Monday 12 September
Arriving in Tucson last night my long-time good friend Murray picked me up and drove us the 150k (just down the road here) back to Hereford in Southern Arizona where he and wife Row live.
We are up early and out to the local air force base where Murray is supervising some construction work. I sat in a local diner while Murray went on base to get his workers sorted for the day. Soon he was back and we were on the road south to Naco, a small run down town you enter when crossing into Mexico. There is already a double high fence on the border here.
The border crossing into Mexico is quite simple: just drive through, no passport check. There must be a few US bad guys hiding down in Mexico.
We head south through quite lush looking scrubby country. Most of the year this land is barren and dusty but they have had their annual rain recently. The sealed road is a little narrow and uneven with many small shrines on the roadside, I presume for those who have died in car accidents.
This area in recent years has had a strong Drug Cartel presence. Apparently they have now mostly been driven out of the area. Judging by the state of some signs there is also a bit of a shooting target shortage.
We soon reach the main road to Cananea. There is a new road being built alongside the existing one with seal and road markings looking ready to use. Just one problem no bridges. Yes!! Did someone forget to order them?? One would have to be desperate to drive this road at night as in places the road just ends and you have to swerve across onto the new bit, no cones or signs, just stay alert.
We make it to Cananea. It’s a dusty, pretty run down town supported by a huge open cast mine. The tailing heaps stacked up like large hills go on for miles. Started by a colonel back in the eighteen hundreds it produces copper and gold. After three and a half years of strikes, in mid 2010 three and a half thousand police descended on the town driving striking miners out of the mine.
We found a local restaurant and had a cheap but very tasty lunch. The trip back across the border was a little different than on the way over. As we drove into the booth there must have been 30 cameras facing our vehicle.
A white-haired, grumpy, antique US border guard grilled us as to why we had been to Mexico. “For a look”, we replied. “I don’t know why anyone would want to go there for a look” was the reply. More questions followed including a check in the back of the pick-up before he waved us through.
We headed over to Bisley where Murray pointed out where he had done the reclamation work on the old mine tailing hills there. He was finishing this off when I was here nearly five years ago. Now you wouldn’t know they were there as they blend into the landscape.
During my last visit we went to Tombstone to watch the reenacted gunfight at the OK Corral. This starts in the street with a couple of other shoot outs and leads people into the corral for the grand finale. Apparently last year as they were reenacting this in the street one of the bad guy actors had been to the range that morning and forgot to change his bullets over for the show. He drew his colt and fired his six shots. The marshal dropped hit once, the other bullets ricocheted around the streets, one ending up in a bar hitting the barmaid in the left breast. Apparently the guy doesn’t act that part out anymore.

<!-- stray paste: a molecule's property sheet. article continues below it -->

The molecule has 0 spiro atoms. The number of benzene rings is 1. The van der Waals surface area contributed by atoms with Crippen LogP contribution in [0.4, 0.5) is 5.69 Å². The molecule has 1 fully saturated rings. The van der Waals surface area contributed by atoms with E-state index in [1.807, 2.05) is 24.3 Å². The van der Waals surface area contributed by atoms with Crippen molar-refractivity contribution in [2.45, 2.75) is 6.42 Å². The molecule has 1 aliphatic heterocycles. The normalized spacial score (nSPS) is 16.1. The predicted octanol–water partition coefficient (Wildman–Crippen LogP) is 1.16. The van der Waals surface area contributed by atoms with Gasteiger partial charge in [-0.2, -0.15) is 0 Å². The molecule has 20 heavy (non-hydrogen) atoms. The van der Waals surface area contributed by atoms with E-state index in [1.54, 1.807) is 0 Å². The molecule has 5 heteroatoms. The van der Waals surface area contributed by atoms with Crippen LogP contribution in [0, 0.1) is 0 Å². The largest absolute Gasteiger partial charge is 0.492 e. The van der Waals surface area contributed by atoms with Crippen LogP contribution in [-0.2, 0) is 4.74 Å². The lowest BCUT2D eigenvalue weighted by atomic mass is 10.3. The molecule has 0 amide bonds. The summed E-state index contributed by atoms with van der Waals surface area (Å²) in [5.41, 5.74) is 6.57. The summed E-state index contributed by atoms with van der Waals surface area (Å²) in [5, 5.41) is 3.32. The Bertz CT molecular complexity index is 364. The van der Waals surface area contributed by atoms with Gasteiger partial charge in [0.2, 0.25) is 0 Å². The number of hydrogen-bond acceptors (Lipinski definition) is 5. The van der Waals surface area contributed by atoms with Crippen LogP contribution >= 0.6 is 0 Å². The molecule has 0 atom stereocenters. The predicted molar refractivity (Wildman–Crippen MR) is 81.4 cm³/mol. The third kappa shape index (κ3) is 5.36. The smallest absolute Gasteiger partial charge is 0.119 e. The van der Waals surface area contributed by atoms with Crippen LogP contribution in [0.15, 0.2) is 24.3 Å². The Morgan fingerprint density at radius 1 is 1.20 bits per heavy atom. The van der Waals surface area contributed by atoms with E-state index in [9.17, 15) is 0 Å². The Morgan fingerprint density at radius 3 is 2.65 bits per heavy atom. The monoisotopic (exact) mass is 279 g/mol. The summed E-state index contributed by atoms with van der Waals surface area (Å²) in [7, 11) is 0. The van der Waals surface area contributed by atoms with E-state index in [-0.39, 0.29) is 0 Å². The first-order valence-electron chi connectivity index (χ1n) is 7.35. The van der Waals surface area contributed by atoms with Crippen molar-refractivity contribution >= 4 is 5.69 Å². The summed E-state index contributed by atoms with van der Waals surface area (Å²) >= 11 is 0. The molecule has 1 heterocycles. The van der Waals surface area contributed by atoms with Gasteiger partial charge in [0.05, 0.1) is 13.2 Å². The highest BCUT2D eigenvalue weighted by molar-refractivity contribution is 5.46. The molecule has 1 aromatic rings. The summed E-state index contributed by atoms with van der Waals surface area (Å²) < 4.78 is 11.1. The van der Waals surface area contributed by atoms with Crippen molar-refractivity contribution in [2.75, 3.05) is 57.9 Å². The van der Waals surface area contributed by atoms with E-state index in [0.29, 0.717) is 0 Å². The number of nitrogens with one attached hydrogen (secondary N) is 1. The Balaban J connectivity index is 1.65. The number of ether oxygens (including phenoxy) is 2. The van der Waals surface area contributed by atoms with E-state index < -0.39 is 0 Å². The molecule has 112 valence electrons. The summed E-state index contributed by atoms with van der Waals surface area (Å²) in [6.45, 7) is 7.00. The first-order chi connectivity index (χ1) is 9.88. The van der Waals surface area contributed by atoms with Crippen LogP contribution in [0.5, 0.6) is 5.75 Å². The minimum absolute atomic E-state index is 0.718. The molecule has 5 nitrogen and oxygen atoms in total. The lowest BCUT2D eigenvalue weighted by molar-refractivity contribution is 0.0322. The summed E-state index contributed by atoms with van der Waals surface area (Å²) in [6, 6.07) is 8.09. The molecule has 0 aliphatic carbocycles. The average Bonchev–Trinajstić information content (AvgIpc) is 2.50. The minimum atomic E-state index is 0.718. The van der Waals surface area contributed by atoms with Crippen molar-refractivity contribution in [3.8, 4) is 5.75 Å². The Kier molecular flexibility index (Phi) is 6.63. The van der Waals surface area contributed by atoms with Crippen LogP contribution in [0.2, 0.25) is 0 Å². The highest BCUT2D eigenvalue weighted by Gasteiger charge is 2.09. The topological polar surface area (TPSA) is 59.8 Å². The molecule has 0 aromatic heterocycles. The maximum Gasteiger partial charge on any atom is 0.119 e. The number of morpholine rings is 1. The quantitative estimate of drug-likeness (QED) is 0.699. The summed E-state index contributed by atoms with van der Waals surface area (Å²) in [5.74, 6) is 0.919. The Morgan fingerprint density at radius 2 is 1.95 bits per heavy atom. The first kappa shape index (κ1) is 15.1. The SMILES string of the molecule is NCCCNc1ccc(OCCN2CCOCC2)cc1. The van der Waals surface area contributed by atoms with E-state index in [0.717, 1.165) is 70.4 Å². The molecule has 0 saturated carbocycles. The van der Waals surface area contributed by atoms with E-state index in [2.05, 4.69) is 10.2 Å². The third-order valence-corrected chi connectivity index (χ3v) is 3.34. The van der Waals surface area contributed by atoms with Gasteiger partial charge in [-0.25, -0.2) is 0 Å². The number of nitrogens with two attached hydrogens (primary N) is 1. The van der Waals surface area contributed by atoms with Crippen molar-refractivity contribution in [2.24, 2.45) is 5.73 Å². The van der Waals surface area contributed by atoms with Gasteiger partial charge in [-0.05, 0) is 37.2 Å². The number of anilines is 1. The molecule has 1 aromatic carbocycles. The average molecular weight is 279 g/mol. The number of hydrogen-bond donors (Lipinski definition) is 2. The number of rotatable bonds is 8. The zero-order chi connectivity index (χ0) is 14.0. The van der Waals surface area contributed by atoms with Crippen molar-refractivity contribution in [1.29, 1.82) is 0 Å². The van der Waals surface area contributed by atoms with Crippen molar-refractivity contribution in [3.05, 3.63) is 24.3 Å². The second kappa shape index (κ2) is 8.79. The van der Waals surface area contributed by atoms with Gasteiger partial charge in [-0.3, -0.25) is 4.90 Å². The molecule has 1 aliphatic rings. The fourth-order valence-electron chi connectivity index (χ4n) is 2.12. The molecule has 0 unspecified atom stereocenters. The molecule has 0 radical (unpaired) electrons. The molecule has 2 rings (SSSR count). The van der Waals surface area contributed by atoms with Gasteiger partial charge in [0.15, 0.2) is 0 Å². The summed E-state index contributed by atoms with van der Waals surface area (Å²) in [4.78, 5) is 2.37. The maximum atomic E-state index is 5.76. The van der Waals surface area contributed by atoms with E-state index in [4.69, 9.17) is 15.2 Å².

The evening we spent catching up and recalling old times. Murray and I have known each other since the mid seventies; we met through karate and have stayed in touch ever since.
Tuesday 13 September
After a brew of good coffee and a goodbye to Row we headed for Tucson. I am always intrigued by the size of everything in the US, particularly the interstate roads – at least two wide lanes in each direction with a corridor wide enough to build many more lanes. Generally they go in straight lines with large sweeping corners where they change direction. The first of these were originally built in the 1950s with the specific purpose of moving troops and equipment should there be an attack by the Russians. Interestingly it was quite quickly realised that this infrastructure created huge growth in the economy. They are still administered by the Army Engineer Corps.
At one point along the way there were some 200 locomotives parked on a railway siding; apparently they have been there for months and nobody seems to know why.
Arriving at Tucson we took a drive around the Bone Yard. Apparently one can do a tour but we didn’t have time. This is the place where retired aircraft are parked up and by the look of what we saw sometimes turned to scrap. There are thousands of them here on this huge piece of land.
Murray dropped me off. Airborne it is always interesting to look down on the sheer vastness of the US.